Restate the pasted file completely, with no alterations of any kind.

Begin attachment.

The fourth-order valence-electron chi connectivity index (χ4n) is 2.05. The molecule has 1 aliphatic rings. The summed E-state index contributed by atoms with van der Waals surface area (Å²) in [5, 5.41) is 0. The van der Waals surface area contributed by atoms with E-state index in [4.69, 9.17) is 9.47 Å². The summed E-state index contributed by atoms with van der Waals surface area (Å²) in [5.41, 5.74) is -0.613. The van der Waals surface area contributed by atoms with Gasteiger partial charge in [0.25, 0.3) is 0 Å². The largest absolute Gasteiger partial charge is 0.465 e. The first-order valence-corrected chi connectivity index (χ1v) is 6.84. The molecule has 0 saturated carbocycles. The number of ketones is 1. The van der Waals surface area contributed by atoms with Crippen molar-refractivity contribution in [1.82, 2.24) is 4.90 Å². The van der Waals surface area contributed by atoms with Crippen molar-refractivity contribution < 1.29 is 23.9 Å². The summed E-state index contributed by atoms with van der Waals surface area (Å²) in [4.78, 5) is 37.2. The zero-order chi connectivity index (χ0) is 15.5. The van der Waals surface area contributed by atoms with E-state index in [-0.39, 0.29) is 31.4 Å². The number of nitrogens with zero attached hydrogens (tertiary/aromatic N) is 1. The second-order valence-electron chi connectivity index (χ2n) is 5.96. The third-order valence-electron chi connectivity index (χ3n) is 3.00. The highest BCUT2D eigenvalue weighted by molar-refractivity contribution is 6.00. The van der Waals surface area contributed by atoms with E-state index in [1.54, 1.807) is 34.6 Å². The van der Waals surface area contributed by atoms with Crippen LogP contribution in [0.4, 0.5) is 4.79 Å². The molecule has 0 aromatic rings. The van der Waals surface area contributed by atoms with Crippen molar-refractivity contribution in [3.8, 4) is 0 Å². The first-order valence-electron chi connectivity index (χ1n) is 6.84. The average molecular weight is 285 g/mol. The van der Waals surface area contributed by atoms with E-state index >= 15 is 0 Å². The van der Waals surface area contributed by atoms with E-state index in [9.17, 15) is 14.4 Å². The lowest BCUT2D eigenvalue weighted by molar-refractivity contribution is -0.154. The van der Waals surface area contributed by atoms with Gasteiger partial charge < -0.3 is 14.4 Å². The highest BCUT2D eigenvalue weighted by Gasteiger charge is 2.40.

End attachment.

The fourth-order valence-electron chi connectivity index (χ4n) is 2.05. The molecule has 1 aliphatic rings. The summed E-state index contributed by atoms with van der Waals surface area (Å²) in [5, 5.41) is 0. The van der Waals surface area contributed by atoms with E-state index in [4.69, 9.17) is 9.47 Å². The summed E-state index contributed by atoms with van der Waals surface area (Å²) in [5.41, 5.74) is -0.613. The van der Waals surface area contributed by atoms with Gasteiger partial charge in [0.25, 0.3) is 0 Å². The largest absolute Gasteiger partial charge is 0.465 e. The first-order valence-corrected chi connectivity index (χ1v) is 6.84. The molecule has 0 saturated carbocycles. The number of ketones is 1. The van der Waals surface area contributed by atoms with Crippen molar-refractivity contribution in [1.82, 2.24) is 4.90 Å². The van der Waals surface area contributed by atoms with Crippen molar-refractivity contribution < 1.29 is 23.9 Å². The summed E-state index contributed by atoms with van der Waals surface area (Å²) in [4.78, 5) is 37.2. The zero-order chi connectivity index (χ0) is 15.5. The van der Waals surface area contributed by atoms with E-state index in [-0.39, 0.29) is 31.4 Å². The number of nitrogens with zero attached hydrogens (tertiary/aromatic N) is 1. The second-order valence-electron chi connectivity index (χ2n) is 5.96. The third-order valence-electron chi connectivity index (χ3n) is 3.00. The highest BCUT2D eigenvalue weighted by molar-refractivity contribution is 6.00. The van der Waals surface area contributed by atoms with E-state index in [1.54, 1.807) is 34.6 Å². The van der Waals surface area contributed by atoms with Crippen LogP contribution in [0.4, 0.5) is 4.79 Å². The molecule has 0 aromatic rings. The van der Waals surface area contributed by atoms with Crippen molar-refractivity contribution in [3.8, 4) is 0 Å². The first-order valence-electron chi connectivity index (χ1n) is 6.84. The average molecular weight is 285 g/mol. The van der Waals surface area contributed by atoms with E-state index >= 15 is 0 Å². The van der Waals surface area contributed by atoms with E-state index in [9.17, 15) is 14.4 Å². The lowest BCUT2D eigenvalue weighted by molar-refractivity contribution is -0.154. The van der Waals surface area contributed by atoms with Gasteiger partial charge < -0.3 is 14.4 Å². The highest BCUT2D eigenvalue weighted by Gasteiger charge is 2.40.